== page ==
We're expected to cover a wide variety of fields for a given project, including mechanical power transmission, electrical circuit protection, servo driven motion control, hydraulics, pneumatics, magnetics, lubrication, optics, and chemical compatibility. That's a pretty diverse list. The term "engineer" is used as a catchall, but it doesn't convey the broad list of tasks and fields we must cover to solve that problem.
What are we, then? We're the multi-talented, multi-skilled tool used to solve problems -- society's Swiss Army knife.
Oh, there may be some tasks needing a larger blade than that found on a Swiss Army knife. Some of us are highly specialized. Some focus on one or two aspects of the problem to be solved. One way or the other, we're going to cut right to the heart of the problem.
Even though National Engineers Week has passed, get the word out -- tell people what sort of knife you are.
Beth, they're all critical; that's the point. I am reluctant to pin down anything specific. The really good swiss army knife engineer knows he (she!) is a special generalist, and knows his (her!) limitations. Upon hitting a limit, the SAK engineer can either learn to add depth, or call in one of those big badass Rambo knife specialists. The good SAK engineers know when there's time to learn, and when to get the specialist.
Hmmm. I think those letters might look good on a business card.
TJ's post cuts to the root of the problem which plagues engineers--the lack of respect accorded to the profession. I think this in part stems from the fact that there really is no single, clear, agreed upon definition. When an engineer can be described by the many, many hats she or he wears, I submit that there's no single hat which fits comfortably. A doctor cures sick people. End of story. A lawyer fights for his/her client. A baker makes bread and cake. But engineers, well, they do everything. Unfortunately, that's why so many people call themselves engineers, schooled or not. But I guess that's another debate, one we've had many times on this site.
So true!! Most of the engineers I work with hate writing and try to avoid it at all costs. They complain when anyone corrects their grammar saying it doesn't matter. They are generally the first to complain when they get a poorly written spec. They don't realize probably at some point the author of the document got similar feedback. As a systems engineer, I write a lot... a lot... and try to always improve on my writing skills (not my area of expertise) which is real important part of my duties.
I really like the Swiss Army Knife definition and agree with the commenters who've said that engineers must be writers, which is especially true for those engineers who must write specifications. As for the detective, that has been proven over and over again in our Sherlock Ohms columns, and never better-evidenced than by today's story about hairballs. No definition other than "detective" could amply describe the engineer who solved that problem.
Hopefully I got everone, but, the prize for vocabulary must go to LOU! That is the first time Ihave ever seen the word phenomenologist used correctly in my life! You all may want to consult (a new) Webster's to select exactly what part of the defination you prefer.
In the any case the single most appreciated definition of a good engineer, I believe, has to beTEACHER. Only when one is proficent in ones own discipline can one teach, in depth to others, the multiplcity of talents needed to be proficent as a multifacited engineer; as I also believe most DN readers are.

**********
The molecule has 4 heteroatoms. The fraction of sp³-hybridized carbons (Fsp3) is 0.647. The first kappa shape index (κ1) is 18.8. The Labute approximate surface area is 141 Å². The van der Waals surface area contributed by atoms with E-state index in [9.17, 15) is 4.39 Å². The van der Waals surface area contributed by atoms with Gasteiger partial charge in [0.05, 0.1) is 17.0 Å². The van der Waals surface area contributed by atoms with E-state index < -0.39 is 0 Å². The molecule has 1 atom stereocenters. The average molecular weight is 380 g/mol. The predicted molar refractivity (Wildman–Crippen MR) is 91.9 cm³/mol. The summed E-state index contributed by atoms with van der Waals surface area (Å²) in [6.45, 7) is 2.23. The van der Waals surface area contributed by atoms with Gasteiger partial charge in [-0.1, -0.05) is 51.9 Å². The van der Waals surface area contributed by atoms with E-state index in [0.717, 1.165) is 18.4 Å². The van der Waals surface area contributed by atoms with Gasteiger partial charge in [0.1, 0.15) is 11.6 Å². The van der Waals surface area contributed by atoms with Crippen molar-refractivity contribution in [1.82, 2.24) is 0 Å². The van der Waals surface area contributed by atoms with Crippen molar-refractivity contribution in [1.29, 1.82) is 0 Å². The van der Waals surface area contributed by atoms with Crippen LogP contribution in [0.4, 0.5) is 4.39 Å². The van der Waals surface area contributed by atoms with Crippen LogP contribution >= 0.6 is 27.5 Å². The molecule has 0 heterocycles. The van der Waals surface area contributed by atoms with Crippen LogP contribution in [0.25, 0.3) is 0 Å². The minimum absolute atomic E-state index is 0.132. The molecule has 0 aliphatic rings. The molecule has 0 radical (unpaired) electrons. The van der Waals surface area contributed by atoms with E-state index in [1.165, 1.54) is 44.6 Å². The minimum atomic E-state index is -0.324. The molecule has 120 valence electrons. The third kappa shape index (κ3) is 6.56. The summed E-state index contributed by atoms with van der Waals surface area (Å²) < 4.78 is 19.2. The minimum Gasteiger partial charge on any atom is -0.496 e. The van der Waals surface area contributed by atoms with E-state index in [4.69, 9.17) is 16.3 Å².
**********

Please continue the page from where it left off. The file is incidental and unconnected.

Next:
With patent law and regulatory needs, writing continues to be even more important to the engineer. The regulatory needs is becoming incresingly important in medical, aerospace, and civil engineering fields.
The "hands-on" stuff is the most fun, but the project management, financial, computer skills, and good communication continues to be a greater part of the job. I think PLC programming knowledge continues to become a more valuable skill.
The higher math has largely been replaced by less intuitively-elegant computer numeric methods. Thankfully some of the newer representations provide graphical outputs that again provide more intuitive insight.
It seems more common that you work collaboratively on all projects. If you have other engineers in the facility, it pays to network and know the specialized skills and knowledge of each. Then you can pull in the right consultant for advice that corresponds to their in-depth knowledge.
More and more, engineers are also managers coordinating a wide range of activities and specialists to get specific projects done. While it may take some away from hands-on work they do themselves, engineering leadership and oversight is an important role. Engineers in management may seem to be an oxymoron to some, especially those who have taken Dilbert too seriously over the years.
Good writing skills are absolutely essential as an engineer. Well-written reports, specifications, and other documents are indispensible. It's important to be able to communicate technical ideas effectively to both technical and non-technical audiences. And "effective communication" means more than PowerPoint slides.
In November, a European space probe will try to land on the surface of a comet moving at about 84,000 mph and rotating with a period of 12.7 hours. Many factors make positioning the probe for the landing an engineering challenge.
Mistakes in power distributions are not all that common, but they do exist. We look at some of these mistakes and disaster scenarios with the intention being to inform readers to be wary of repeating such mistakes when designing their power distribution system.
Focus on Fundamentals consists of 45-minute on-line classes that cover a host of technologies. You learn without leaving the comfort of your desk. All classes are taught by subject-matter experts and all are archived. So if you can't attend live, attend at your convenience.